Screw the flowery language, the references to Raymond Carver, solipsism, and obscure players from the 80’s. We’re taking a break from niceties today. You see we’ve had a chance to read ESPN’s latest look at college basketball’s NBA prospects and we’ve come to one irrefutable conclusion that can only be expressed through blunt colloquialisms: John Hollinger is a useless tool.
Hollinger, one of ESPN’s head NBA writers apparently as a result of lost bet, is consistently ludicrous yet easily ignored because his nonsense is at least usually confined to the NBA. His ouvre revolves entirely around a statistical formula to quantify a player’s value, an amalgamation of statistics that Hollinger no doubt spent hours locked in his office devising. It is useful and only mildly annoying when it does things like conclude that LeBron James and Chris Paul are very, very good.
We could live with the fact that Hollinger is trotted out as some sort of expert just because he has a statistical tool with a catchy nickname to support what most basketball fans have concluded by doing things like, oh I don’t know, watching basketball. But what really, truly peeves is that not only has Hollinger so obviously never played a game of basketball in his life, he lacks a basic understanding for the game, a feel for the things that could be picked up by spending more time using the ESPN press pass to actually observe the game in action rather than holing up in the media room perusing box scores. As anyone who has played or watched basketball for long enough knows, it is the one sport where a team and a player can be much more or less than the sum of its statistical parts, a game of nuance where one player’s toughness may be worth much more than another player’s ability to put up 20 then disappear in the 4th quarter. It’s the kind of knowledge that prevents you from saying such blatantly nonsensical things like the most important piece of last year’s Golden State/Indiana trade, the trade that led one team to the playoffs for the first time since the Clinton administration and another to irrelevancy, was…wait for it…Ike Diogu. Sarunas Jasikevicius is still pissed.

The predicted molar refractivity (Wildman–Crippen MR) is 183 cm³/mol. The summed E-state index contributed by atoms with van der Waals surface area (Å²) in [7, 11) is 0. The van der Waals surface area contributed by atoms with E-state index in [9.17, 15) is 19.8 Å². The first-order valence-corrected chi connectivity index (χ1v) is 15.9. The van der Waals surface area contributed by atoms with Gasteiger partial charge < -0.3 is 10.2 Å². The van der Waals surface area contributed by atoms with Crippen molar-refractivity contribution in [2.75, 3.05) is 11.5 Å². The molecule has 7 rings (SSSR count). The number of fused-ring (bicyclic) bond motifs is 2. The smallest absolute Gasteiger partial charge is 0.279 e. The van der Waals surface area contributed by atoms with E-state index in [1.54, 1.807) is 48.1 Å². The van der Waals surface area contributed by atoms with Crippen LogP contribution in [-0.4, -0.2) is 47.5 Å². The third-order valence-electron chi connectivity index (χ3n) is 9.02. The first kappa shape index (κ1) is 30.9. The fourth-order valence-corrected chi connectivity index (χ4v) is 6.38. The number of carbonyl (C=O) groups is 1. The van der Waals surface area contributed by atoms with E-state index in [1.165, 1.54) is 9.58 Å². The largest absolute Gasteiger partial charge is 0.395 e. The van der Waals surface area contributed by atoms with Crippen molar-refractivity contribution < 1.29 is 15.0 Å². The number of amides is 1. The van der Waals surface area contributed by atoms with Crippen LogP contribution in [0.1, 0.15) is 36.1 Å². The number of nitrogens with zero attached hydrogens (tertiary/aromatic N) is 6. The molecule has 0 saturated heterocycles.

As much as we revile Hollinger when he’s writing about pro basketball, it’s a whole other thing when you step into our world, pal. You see, in his latest missive Hollinger has come to the rescue of NBA GMs everywhere, taking the guesswork out of scouting by concocting a formula to isolate the best pro prospects currently playing their college ball. He spent a lot of time on this baby, going back to the lab to refine it numerous times, no doubt sweating over beakers and test tubes like an 80’s movie montage over a Kenny Loggins or Oingo Boingo soundtrack, and has come to the inescapable conclusion that the best pro prospect in college is…Michael Beasley.
So the first Hollingerism, using a complicated statistical calculation to conclude the glaringly obvious, certainly holds true. But this wouldn’t be a Hollinger calculation without the second Hollingerism, the completely random result that could have as easily been reached using the scientific method of my four year-old and a Magic Marker. Oklahoma’s Blake Griffin checks in second, a point I won’t argue because I love Griffin (though not enough to draft him second), with names such as Derrick Rose and O.J. Mayo not even appearing in his top 25 prospects. Of Mayo, Hollinger says, “Let’s just say he’s got a lot of work to do if he’s going to play point in the pros.” Of course anyone who has actually fucking seen Mayo play would know that, despite the preseason hype, Mayo is not a point guard. At best he will be a combo guard, and frankly from what we’ve seen he will be an offensive killer. God forbid we should ask Hollinger to put down the computer and watch the game he writes about.
Hollinger spends a lot of time lauding his system for its efficacy in providing results that are as utterly random as the actual draft. When he first introduced this calculation in last year’s draft preview, he commented smugly that “at least this one doesn’t result in consecutive lottery picks being spent on Jared Jeffries, Melvin Ely and Marcus Haislip”, which would sound a lot better if he didn’t illustrate later in the very same article that he had Jeffries as the 7th best prospect in the 2002 draft. He also oddly seems to think that his system is proven out by the fact that in the 2006 draft, by far the top player in his analysis was Tyrus Thomas. And although he is occasionally vindicated by players like Carlos Boozer, he is more often proven a complete ass by the likes of Michael Sweetney, Curtis Borchardt, Luke Jackson, Andre Emmett, et al. In other words, his infallible system produces results that are either painfully obvious or as completely arbitrary as the draft itself. In other other words, John Hollinger is a useless tool.